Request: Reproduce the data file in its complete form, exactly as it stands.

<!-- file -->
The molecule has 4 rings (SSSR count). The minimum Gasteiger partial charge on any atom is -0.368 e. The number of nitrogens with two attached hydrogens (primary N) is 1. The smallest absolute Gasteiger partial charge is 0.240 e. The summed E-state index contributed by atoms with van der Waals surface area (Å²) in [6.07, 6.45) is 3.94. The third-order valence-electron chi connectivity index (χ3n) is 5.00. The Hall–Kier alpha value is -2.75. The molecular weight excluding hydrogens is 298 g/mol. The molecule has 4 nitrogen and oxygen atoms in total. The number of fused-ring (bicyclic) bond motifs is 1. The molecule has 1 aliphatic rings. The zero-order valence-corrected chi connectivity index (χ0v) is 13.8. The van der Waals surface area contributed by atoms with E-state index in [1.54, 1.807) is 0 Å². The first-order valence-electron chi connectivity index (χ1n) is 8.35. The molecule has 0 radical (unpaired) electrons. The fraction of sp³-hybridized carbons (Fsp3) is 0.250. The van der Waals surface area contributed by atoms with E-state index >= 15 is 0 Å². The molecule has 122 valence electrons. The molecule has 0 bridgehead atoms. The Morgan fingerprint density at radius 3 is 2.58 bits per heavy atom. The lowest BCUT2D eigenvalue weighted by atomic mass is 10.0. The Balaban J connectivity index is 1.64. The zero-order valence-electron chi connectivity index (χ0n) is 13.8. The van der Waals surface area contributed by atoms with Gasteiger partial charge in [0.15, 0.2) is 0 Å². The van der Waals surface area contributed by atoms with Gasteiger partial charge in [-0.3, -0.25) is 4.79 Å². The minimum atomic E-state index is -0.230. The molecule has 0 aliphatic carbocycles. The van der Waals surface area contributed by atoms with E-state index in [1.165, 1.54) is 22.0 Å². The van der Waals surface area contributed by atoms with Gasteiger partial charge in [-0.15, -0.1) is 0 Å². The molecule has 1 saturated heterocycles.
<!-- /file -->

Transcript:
The molecule has 4 rings (SSSR count). The minimum Gasteiger partial charge on any atom is -0.368 e. The number of nitrogens with two attached hydrogens (primary N) is 1. The smallest absolute Gasteiger partial charge is 0.240 e. The summed E-state index contributed by atoms with van der Waals surface area (Å²) in [6.07, 6.45) is 3.94. The third-order valence-electron chi connectivity index (χ3n) is 5.00. The Hall–Kier alpha value is -2.75. The molecular weight excluding hydrogens is 298 g/mol. The molecule has 4 nitrogen and oxygen atoms in total. The number of fused-ring (bicyclic) bond motifs is 1. The molecule has 1 aliphatic rings. The zero-order valence-corrected chi connectivity index (χ0v) is 13.8. The van der Waals surface area contributed by atoms with E-state index in [1.54, 1.807) is 0 Å². The first-order valence-electron chi connectivity index (χ1n) is 8.35. The molecule has 0 radical (unpaired) electrons. The fraction of sp³-hybridized carbons (Fsp3) is 0.250. The van der Waals surface area contributed by atoms with E-state index >= 15 is 0 Å². The molecule has 122 valence electrons. The molecule has 0 bridgehead atoms. The Morgan fingerprint density at radius 3 is 2.58 bits per heavy atom. The lowest BCUT2D eigenvalue weighted by atomic mass is 10.0. The Balaban J connectivity index is 1.64. The zero-order valence-electron chi connectivity index (χ0n) is 13.8. The van der Waals surface area contributed by atoms with Gasteiger partial charge in [0.15, 0.2) is 0 Å². The van der Waals surface area contributed by atoms with Gasteiger partial charge in [-0.3, -0.25) is 4.79 Å². The minimum atomic E-state index is -0.230. The molecule has 0 aliphatic carbocycles. The van der Waals surface area contributed by atoms with E-state index in [1.165, 1.54) is 22.0 Å². The van der Waals surface area contributed by atoms with Gasteiger partial charge in [-0.15, -0.1) is 0 Å². The molecule has 1 saturated heterocycles.